OECD: joblessness on the horizonMay 26, 2010: 10:54 AM ET
Growth is back. Jobs? Not so much.
The Organisation for Economic Co-operation and Development boosted its economic growth forecasts for 2010 and 2011, saying rich countries' economies are recovering faster than expected.
But it warned of increasing risk from the sovereign debt bug that has bitten Europe this spring, and added that high levels of joblessness will complicate long-awaited fiscal belt-tightening plans.
The OECD said it expects gross domestic product in its 31 member countries to rise 2.7% this year and 2.8% next year. That's up from its previous forecasts of 1.9% and 2.5%.
"Trade flows are rising again," the Paris-based organization said. "Strong growth in China and other emerging markets is helping to pull other countries out of recession."
The OECD said it expects U.S. growth of 3.2% in both years, while Europe will lag. The euro area's output will expand just 1.2% this year and 1.8% next, according to the forecast.
The report warns that growth in emerging economies such as China and India could bubble over, forcing authorities there to pull back and reducing growth opportunities for rich countries.
"The risk of overheating and inflation is growing in emerging markets," the OECD said. "A boom-bust scenario cannot be ruled out."
The report also notes the need for governments to put their fiscal houses in order at a time of growing concern about their ability to repay massive debt loads. Policymakers must wind down emergency support for economies by next year, the OECD said.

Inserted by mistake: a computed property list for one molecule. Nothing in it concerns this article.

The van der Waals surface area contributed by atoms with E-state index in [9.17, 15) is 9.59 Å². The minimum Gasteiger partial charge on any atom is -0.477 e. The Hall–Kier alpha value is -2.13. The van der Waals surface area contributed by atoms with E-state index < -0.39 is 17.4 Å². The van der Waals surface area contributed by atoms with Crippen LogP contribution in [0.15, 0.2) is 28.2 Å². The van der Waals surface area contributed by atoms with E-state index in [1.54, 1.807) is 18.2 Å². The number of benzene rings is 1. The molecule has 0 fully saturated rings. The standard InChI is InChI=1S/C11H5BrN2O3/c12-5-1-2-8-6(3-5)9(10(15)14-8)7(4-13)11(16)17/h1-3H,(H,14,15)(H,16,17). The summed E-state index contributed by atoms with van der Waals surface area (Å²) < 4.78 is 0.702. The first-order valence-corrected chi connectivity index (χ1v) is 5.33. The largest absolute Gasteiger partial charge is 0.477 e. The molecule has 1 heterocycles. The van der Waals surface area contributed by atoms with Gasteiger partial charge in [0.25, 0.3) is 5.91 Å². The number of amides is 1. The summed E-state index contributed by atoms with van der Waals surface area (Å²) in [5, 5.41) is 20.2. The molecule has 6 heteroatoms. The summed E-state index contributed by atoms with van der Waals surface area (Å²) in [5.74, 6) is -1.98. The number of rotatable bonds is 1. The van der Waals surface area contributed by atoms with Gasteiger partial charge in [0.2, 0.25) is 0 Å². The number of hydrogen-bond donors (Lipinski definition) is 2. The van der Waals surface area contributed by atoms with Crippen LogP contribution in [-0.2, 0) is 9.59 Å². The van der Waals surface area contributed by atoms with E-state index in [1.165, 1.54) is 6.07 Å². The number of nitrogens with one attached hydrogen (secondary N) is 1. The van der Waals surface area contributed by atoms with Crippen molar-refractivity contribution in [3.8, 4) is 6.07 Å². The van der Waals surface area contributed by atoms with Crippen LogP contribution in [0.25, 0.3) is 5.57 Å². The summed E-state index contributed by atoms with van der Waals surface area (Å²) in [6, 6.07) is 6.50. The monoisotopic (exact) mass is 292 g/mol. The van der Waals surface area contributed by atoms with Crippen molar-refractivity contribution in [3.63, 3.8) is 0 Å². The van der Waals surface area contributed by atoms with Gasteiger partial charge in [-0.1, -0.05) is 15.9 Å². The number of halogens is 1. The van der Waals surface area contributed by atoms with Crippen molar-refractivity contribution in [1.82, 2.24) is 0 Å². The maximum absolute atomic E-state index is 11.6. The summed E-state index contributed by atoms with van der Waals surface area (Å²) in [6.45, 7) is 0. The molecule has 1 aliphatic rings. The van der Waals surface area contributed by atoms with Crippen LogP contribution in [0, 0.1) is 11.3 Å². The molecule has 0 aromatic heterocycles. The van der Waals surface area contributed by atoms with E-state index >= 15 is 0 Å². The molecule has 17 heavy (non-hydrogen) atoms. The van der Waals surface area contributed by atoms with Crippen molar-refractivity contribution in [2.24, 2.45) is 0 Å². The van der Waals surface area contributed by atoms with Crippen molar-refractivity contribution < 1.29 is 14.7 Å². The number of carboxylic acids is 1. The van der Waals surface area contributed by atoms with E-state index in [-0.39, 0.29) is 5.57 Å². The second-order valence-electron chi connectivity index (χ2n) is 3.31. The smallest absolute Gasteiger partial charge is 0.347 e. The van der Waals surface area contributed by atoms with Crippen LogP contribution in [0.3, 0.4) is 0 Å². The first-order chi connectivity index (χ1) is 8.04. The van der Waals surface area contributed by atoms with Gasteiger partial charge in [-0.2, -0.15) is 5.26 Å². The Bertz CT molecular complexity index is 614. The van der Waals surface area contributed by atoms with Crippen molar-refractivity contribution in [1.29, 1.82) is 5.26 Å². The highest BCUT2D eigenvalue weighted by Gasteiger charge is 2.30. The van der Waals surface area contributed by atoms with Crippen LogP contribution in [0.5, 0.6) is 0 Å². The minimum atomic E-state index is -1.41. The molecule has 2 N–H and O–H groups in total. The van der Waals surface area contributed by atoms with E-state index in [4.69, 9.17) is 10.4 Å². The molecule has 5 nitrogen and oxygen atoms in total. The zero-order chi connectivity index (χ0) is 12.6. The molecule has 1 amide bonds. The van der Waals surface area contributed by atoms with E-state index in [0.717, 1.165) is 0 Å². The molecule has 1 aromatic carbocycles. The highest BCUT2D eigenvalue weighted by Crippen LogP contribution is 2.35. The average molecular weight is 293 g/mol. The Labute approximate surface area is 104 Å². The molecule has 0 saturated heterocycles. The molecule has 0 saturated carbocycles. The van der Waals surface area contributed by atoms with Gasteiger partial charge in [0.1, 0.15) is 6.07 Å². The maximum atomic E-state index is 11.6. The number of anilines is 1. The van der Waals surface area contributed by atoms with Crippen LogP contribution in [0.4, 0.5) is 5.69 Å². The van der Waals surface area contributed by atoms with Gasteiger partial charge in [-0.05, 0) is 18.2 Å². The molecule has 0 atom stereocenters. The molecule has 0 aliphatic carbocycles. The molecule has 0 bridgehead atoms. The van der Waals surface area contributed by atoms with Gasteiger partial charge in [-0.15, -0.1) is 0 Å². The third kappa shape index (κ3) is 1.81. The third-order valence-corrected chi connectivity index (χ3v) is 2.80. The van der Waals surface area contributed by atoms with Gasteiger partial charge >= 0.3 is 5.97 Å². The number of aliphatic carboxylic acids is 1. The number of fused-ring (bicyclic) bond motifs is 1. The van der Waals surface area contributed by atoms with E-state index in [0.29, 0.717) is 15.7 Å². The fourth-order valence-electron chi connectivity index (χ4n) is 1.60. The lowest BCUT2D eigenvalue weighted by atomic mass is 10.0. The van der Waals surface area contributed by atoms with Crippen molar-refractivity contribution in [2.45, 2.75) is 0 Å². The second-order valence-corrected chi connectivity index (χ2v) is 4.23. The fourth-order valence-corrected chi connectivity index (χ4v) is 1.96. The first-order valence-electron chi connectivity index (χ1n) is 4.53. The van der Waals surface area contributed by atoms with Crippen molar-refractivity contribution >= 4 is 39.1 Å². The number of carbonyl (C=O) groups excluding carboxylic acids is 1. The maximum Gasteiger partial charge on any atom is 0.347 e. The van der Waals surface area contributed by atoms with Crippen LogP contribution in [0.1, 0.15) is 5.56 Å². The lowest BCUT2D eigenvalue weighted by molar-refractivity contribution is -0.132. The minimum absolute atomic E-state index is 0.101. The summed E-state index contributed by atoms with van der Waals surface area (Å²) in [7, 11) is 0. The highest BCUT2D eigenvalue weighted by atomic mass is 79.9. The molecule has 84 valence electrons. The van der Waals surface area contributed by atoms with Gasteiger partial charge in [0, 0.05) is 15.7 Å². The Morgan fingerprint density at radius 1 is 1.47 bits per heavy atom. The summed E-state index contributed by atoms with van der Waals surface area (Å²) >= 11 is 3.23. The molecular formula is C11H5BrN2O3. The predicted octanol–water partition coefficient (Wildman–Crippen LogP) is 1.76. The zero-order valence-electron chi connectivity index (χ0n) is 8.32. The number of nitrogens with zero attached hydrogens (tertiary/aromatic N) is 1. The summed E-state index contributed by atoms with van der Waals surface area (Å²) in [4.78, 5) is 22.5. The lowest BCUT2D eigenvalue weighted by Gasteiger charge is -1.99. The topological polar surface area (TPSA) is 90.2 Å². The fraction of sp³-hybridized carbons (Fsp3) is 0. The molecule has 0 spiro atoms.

"Many OECD countries need to reconcile support to a still fragile recovery with the need to move to a more sustainable fiscal path," OECD chief Angel Gurria said.
At the same time, the organization warned that jobs growth remains fleeting. The report forecasts that U.S. unemployment will average 9.7% this year, compared with a recent 9.9%, and fall only to 8.9% next year. The forecast for Europe both years is 10.1%.
The OECD's recommendations when it comes to employment highlight the tightrope policymakers must walk between impressing bond markets with austerity measures and risking a permanent reduction in the economy's capacity.
"Although economic activity is picking up, the growth in jobs is not keeping pace," the OECD said. "Governments must make room in their budgets for cost-effective labor market programs that support workers at greatest risk of becoming long-term unemployed."
It's plain to see at a time when Greece, Spain and Ireland are in the news daily that that won't be easy.